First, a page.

Hot water is imperative if you want to keep clean during your time in your log cabin. This won’t pose as much of a problem if you have a main home to return to, though.
Getting any water to your cabin will require pipes being placed underground – which means digging. A plumber should be able to install the pipes and get them connected to the boiler, which will provide warm water for things like showers and dishwashing. But, again, it’s not something you’d do on your own – unless you’re qualified.
Getting cold water is much a simpler job, and you can always boil it with electricity access if you have a kettle or a hob (or even a portable stove if you want to keep it as primitive as possible!). But if you’re planning to live there for a long time, your best bet is a reliable source of clean water as well as a boiler.
There are a variety of lighting options to choose from when it comes to your cabin. Which is best for you depends on how much light you need, how much you want to spend, and what you want your cabin to look like.
Halogen lights are good for providing overhead light. They can also be used for adjustable spotlights or track lighting. Desk and floor lamps are a cheap lighting option, and if you’re working from home they can be a great investment.
LED lighting, on the other hand, is versatile and cheap to run. LED can be used as spotlights if, in certain areas of your home, you want it to be extra bright.
Candles and lanterns can also add a romantic atmosphere to the cabin. They make fantastic focal points and can blend well with any decor style without using electricity. Candles are an ultra-cheap alternative that can add style and provide light without skyrocketing your electricity bill.
By now, we’ve probably calculated that living in a log cabin permanently is possible. But during winter, especially in the U.K, the freezing cold temperatures can cause a real problem. By insulating your cabin walls and roof you can make sure that it’s warm and cosy during these winter months.
Although wood itself is a good insulator, insulating your log cabin properly can make sure you trap heat from the inside when the external temperature starts to dip. Plus, an insulated log cabin will mean you require less heating equipment (e.g. heaters). That way, energy consumption is reduced, and you won’t be forking out extra on your electricity bill.
To insulate your cabin use fibreglass wool and/or thermal insulation foil. We’ve written an in-depth article about how to install insulation in a shed (or a timber cabin) which you can find here.
Insulating also means that the impact on the environment is much lower. It’ll result in a lower volume of pollutants being emitted into the air, a reduced carbon footprint, and make the cabin more energy efficient.
You’d be surprised how much food you can actually keep without the need for a fridge or a freezer. Over the years, humankind has developed a plethora of methods for preserving food, many of which are now employed by supermarkets to keep our food fresh.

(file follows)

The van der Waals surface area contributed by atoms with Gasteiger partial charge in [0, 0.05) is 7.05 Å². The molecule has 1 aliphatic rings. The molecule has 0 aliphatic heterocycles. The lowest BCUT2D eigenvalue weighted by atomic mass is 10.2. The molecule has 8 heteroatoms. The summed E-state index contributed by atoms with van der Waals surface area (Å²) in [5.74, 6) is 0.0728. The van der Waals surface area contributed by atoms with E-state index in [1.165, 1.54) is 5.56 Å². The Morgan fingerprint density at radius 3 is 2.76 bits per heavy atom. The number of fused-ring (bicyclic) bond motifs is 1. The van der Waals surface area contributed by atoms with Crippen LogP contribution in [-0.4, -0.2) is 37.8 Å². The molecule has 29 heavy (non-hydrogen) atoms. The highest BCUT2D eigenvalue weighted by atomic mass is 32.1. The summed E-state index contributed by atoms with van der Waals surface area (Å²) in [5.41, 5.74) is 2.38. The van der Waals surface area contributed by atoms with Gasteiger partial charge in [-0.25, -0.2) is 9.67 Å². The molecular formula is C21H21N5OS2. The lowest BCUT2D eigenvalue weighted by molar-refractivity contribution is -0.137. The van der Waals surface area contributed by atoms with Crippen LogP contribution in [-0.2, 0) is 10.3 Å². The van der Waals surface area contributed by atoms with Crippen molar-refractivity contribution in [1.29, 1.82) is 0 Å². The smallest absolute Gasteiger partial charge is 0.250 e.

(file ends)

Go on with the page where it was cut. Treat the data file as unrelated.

Again, if you have a plug socket installed, getting a fridge into your cabin should be no biggie. And plugging in a microwave, or having an oven installed, is totally possible too.
However, if you’re looking to live rustic, dry goods such as rice, pasta, beans, and oats can be the foundation of your stockpile. Canned goods and stews that contain liquid like tomatoes, beans, and tuna are also recommended.
But comfort food and items to snack on, such as chocolate and coffee, shouldn’t be neglected due to their positive effect on mood and mental health!
Here’s a list of cabin staples that you can add to your basket on your next trip to the shops. None of this stuff needs to be frozen or refrigerated, most of it lasts for ages.
- Tomato sauce and tomato paste
- Canned vegetables
- Canned meats, e.g. tuna
- Dried herbs and spices
- Peanut butter, almond butter, tahini
- Olive oil
- Shelf-stable milk alternatives, e.g. almond milk, coconut milk, etc.
Top tip: If you live in an area with limited access to a water supply, you may also consider stocking up on bottled water.
You’ll also want to make sure you have enough personal and household hygienic products, such as shampoo, conditioners, soap, hand sanitiser, toilet paper, tissues, sanitary products, etc. Stocking up and getting prepared is all part of log cabin living.
Ready to embrace the nomadic lifestyle? We’re here to tell you that it’s absolutely achievable to live in a log cabin permanently. However, it’s essential to consider certain factors.
Remember to weigh the pros and cons. Make informed decisions to create a comfortable cabin home. With careful planning, you can embrace the beauty and serenity of log cabin living.